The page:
Congressional Republicans, led by Sen. Lamar Alexander (R-Tenn.), are reportedly attempting to tack a “surprise billing” provision onto a “must pass” spending deal. This amounts to federal price-fixing, states the Association of American Physicians and Surgeons (AAPS). It protects insurers against having to pay a market-determined price for services, but endangers patients.
“It should not be a surprise that skilled physicians who get up at night or interrupt their schedule to care for you need to be paid,” states AAPS executive director Jane M. Orient, M.D. “What surprises patients is that their insurance company, which collects outrageous premiums month after month, doesn’t pay the bill.”
Patients who receive care at an in-network hospital expect that they will pay a copay or deductible and that the insurer will pay the negotiated in-network fee, Dr. Orient explained. What they don’t know is that the network may be very narrow so that the doctor they need is excluded, or that the insurer’s contract is so oppressive that physicians decline to participate. So, the choices are between an out-of-network doctor, delayed care, or care from a less-skilled practitioner. Also, there may be a separate, much higher deductible for out-of-network services.
“Balance billing” is for paying the bill that the insurer doesn’t pay. How much should the bill be? Should the insurance company decide? The federal bureaucracy? The federal government has been imposing price controls in Medicare and Medicaid for decades. Most people expect a cost-of-living increase each year; doctors routinely get a cost-of-living decrease as their overhead costs mount, Dr. Orient states.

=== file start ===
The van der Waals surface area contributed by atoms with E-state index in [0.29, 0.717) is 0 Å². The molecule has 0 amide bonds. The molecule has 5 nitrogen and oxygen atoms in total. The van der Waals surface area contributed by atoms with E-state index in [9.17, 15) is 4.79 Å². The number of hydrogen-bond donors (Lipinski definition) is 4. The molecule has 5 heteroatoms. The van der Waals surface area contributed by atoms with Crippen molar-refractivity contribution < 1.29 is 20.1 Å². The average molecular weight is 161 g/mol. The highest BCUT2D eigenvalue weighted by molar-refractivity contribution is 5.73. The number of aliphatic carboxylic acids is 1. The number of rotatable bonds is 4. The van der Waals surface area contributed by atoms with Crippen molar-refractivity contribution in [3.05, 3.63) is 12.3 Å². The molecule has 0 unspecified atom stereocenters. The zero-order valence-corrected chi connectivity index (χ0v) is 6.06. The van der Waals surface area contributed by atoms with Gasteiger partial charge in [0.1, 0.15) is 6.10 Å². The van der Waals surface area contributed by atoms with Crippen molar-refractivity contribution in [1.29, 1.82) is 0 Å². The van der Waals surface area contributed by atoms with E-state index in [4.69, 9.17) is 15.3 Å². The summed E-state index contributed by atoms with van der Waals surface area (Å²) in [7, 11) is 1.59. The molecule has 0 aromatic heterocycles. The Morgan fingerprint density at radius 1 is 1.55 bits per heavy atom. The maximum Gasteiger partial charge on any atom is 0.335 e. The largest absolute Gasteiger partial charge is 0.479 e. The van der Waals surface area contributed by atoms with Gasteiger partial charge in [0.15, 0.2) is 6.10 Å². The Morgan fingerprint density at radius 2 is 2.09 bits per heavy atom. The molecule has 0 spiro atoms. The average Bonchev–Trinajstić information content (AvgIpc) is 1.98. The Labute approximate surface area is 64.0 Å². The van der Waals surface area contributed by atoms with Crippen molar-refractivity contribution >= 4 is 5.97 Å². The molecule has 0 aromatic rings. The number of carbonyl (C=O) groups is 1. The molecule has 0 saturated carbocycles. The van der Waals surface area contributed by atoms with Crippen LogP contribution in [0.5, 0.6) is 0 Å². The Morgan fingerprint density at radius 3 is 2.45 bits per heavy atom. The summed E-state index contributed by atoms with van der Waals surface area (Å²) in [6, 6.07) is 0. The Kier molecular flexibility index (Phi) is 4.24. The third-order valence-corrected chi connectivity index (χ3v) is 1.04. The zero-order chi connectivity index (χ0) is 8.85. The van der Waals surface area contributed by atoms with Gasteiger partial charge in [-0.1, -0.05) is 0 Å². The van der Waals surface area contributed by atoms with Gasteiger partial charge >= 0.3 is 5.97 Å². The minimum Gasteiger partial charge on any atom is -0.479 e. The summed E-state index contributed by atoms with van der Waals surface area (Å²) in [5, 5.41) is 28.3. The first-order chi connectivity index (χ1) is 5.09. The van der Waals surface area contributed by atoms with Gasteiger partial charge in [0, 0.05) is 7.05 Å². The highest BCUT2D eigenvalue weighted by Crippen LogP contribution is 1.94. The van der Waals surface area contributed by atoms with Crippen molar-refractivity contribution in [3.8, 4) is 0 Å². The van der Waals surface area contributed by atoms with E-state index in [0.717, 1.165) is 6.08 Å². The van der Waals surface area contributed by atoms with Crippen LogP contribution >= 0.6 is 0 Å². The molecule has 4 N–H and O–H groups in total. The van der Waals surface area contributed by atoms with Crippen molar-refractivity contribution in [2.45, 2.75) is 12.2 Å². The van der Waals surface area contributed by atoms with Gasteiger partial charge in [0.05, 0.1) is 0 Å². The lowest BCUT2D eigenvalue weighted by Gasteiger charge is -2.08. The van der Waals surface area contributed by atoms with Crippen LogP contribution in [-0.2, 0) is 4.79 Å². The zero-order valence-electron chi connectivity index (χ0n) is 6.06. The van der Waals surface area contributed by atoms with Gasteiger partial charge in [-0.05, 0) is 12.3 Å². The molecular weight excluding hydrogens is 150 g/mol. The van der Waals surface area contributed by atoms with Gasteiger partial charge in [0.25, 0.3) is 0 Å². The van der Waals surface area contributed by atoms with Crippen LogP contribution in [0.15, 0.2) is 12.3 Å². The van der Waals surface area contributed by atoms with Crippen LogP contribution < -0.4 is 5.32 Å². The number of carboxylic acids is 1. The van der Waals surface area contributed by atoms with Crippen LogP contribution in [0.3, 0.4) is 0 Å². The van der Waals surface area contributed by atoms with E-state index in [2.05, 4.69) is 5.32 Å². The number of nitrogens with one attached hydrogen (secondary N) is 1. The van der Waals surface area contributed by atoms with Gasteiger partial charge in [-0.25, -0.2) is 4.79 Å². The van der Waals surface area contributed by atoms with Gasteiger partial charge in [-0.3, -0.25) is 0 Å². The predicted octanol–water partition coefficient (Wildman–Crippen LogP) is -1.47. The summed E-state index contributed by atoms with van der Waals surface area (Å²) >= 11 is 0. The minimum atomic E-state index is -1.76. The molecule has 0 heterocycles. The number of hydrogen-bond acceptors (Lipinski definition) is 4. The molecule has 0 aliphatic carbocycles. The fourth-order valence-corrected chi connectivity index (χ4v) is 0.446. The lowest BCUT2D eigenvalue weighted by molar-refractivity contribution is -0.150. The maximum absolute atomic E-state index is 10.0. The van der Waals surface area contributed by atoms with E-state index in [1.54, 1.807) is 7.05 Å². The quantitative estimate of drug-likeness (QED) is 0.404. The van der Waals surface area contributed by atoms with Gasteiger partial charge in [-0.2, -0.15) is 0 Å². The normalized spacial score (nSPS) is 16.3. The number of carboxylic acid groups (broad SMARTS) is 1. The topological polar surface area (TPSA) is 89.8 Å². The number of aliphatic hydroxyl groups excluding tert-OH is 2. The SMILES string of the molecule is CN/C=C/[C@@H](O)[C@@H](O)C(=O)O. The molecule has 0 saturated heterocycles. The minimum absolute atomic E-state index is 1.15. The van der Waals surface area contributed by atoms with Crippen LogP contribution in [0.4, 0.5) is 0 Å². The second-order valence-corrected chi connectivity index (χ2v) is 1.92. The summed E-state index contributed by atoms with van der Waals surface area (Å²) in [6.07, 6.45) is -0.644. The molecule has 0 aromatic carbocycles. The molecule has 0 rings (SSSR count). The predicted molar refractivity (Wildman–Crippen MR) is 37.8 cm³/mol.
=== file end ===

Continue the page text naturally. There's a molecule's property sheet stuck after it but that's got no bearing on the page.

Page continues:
In fact, “In 2019, doctors are essentially being paid [by Medicare] at the same rate per unit of work as they were in 1998, despite general inflation of more than 50 percent over that period,” reports the American College of Surgeons.
“If price controls are expanded to all medical services, more and more doctors will retire early or change their occupation,” Dr. Orient stated.
“Balance billing under Medicare and some state laws is allowed only for nonurgent, elective services,” she notes. “This means you are not allowed to pay for timely services you desperately need. You only get those that are still available at the government-set price. You can, however, still buy a tummy-tuck.”
Outrageous bills do occur. “Mostly these are from ‘nonprofit’ hospitals, not from independent physicians. There are many possible remedies. Strangling the medical economy with price-fixing only creates worse problems,” Dr. Orient warned.
AAPS is encouraging physicians to contact their Members of Congress: https://aapsonline.org/contact-congress-about-dangers-of-proposed-fix-for-surprise-bills/
The Association of American Physicians and Surgeons (AAPS) is a national organization representing physicians in all specialties since 1943.